I remember attending prizegiving for my daughter many years ago, at which the headmistress talked to the girls about constructive criticism.
She was trying to impress upon them that the harder they worked in school, the more they would achieve. She was referring to the girls who didn’t work during the academic year, stressing that if they began to work, they could do better next year.
But her point about constructive criticism resonated. I believe there is a difference between criticism and constructive criticism, and how it is easy for us to take both personally. If the person we’re talking to benefits or improves from what is constructively being said, then constructive criticism has to be a good thing.
We need to remember that when constructive criticism is used, the person we’re talking to has to receive it as constructive. If we fail to get that across, we’re automatically setting ourselves up for failure even before we’ve begun. Statements like, “I need you to…” or “I want you to…” won’t help us. All they’ll do is make the other person go on the defensive.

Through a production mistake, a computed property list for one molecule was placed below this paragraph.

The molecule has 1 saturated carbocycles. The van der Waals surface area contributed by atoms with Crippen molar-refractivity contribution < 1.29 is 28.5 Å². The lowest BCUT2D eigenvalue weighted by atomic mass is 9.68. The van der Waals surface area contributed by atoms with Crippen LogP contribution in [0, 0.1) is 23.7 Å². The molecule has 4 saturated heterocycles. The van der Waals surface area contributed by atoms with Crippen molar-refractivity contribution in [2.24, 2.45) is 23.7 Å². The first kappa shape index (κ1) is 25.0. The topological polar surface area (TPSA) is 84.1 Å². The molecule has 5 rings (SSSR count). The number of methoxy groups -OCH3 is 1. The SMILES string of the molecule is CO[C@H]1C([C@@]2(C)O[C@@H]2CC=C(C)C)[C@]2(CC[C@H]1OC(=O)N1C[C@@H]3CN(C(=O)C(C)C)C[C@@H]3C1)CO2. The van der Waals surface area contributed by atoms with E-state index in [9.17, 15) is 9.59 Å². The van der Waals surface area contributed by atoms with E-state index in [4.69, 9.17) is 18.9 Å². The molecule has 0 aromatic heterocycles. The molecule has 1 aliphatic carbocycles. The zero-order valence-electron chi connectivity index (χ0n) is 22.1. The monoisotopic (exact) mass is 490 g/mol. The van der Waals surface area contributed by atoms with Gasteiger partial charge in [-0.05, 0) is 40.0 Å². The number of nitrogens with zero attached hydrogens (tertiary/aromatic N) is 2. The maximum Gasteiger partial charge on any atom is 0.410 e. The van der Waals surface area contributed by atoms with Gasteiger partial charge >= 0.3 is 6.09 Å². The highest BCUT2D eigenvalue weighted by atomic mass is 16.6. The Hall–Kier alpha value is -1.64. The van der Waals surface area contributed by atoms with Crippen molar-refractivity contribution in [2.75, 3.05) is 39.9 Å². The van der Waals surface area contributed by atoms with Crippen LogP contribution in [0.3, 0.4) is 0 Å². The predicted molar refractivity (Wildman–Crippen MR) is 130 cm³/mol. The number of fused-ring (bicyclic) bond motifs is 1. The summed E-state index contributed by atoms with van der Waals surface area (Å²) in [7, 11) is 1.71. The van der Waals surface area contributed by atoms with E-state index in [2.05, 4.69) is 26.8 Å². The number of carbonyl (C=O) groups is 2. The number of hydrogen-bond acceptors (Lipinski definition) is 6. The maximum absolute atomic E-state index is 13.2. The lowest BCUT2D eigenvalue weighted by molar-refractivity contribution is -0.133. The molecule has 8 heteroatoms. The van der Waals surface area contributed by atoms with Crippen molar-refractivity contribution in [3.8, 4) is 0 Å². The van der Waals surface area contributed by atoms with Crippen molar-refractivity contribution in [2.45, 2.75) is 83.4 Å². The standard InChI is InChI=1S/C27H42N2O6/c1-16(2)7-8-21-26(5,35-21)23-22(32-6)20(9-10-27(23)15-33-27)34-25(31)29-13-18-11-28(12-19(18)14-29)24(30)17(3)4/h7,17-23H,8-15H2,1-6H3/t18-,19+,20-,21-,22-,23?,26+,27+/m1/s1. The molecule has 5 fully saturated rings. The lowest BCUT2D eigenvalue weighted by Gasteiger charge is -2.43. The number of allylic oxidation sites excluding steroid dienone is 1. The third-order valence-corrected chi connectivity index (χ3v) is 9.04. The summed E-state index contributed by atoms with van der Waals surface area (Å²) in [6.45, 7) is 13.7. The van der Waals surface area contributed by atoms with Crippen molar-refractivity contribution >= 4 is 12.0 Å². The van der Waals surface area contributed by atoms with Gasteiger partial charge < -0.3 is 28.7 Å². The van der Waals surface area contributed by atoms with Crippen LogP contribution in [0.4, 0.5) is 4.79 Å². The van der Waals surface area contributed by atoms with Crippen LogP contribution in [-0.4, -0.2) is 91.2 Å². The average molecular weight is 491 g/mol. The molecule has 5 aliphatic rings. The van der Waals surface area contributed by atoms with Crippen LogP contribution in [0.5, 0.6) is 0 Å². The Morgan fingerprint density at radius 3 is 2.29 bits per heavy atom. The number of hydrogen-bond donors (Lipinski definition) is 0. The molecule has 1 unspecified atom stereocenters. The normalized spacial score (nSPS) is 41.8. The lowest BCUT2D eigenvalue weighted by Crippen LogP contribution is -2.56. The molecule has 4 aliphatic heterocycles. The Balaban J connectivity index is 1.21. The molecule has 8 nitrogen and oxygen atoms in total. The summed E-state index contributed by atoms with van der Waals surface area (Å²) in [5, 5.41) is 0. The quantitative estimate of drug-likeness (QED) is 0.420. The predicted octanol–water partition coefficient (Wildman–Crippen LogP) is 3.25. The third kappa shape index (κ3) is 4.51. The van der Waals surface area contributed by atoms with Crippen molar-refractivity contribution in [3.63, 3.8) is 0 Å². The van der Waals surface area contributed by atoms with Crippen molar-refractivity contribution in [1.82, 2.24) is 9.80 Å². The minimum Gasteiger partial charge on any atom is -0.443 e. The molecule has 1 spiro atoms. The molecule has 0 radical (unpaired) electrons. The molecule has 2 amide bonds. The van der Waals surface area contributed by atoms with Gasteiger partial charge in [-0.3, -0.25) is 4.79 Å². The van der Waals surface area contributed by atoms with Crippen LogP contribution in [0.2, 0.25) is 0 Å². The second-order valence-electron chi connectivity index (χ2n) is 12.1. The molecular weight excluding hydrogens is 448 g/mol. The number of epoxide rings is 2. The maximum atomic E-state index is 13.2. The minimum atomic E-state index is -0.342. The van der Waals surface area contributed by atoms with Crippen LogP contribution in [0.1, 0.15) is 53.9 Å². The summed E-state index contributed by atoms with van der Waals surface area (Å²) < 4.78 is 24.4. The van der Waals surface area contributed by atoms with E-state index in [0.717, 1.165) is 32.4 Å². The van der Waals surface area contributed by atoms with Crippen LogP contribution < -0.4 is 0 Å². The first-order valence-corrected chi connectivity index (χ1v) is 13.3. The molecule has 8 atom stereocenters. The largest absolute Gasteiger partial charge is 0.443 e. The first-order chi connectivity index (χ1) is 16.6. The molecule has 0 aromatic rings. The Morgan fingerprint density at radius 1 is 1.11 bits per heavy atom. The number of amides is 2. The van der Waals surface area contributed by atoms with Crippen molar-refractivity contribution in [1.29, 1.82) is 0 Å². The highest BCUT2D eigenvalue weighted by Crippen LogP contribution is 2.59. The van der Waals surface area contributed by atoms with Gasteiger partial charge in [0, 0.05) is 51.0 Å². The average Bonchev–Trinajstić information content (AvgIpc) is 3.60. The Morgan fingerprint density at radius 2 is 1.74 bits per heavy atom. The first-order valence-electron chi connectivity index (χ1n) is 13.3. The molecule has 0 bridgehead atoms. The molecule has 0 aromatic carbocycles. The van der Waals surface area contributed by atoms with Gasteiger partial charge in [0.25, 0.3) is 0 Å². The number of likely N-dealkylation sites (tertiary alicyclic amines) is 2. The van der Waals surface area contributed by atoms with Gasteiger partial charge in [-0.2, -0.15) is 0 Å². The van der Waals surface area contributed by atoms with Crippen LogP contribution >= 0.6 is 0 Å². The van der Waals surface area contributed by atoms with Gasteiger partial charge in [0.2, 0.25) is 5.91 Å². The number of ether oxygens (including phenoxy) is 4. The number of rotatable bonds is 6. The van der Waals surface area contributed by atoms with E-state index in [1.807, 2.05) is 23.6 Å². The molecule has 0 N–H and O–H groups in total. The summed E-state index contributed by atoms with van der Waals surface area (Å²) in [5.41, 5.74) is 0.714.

Any criticism works better when it’s offered with the right attitude. If there is negative history between two people, where one person is trying to talk to the other, it won’t make a difference. Both attitudes will need to change.
When we take a team approach around sports or work situations and use words like, “Let us look at…” the other person is less likely to go on the defensive.
Constructive criticism is used in schools and colleges, by parents or other institutions where learning takes place. It may also be used to manipulate other people into believing what’s being said, instead of as a tool to help.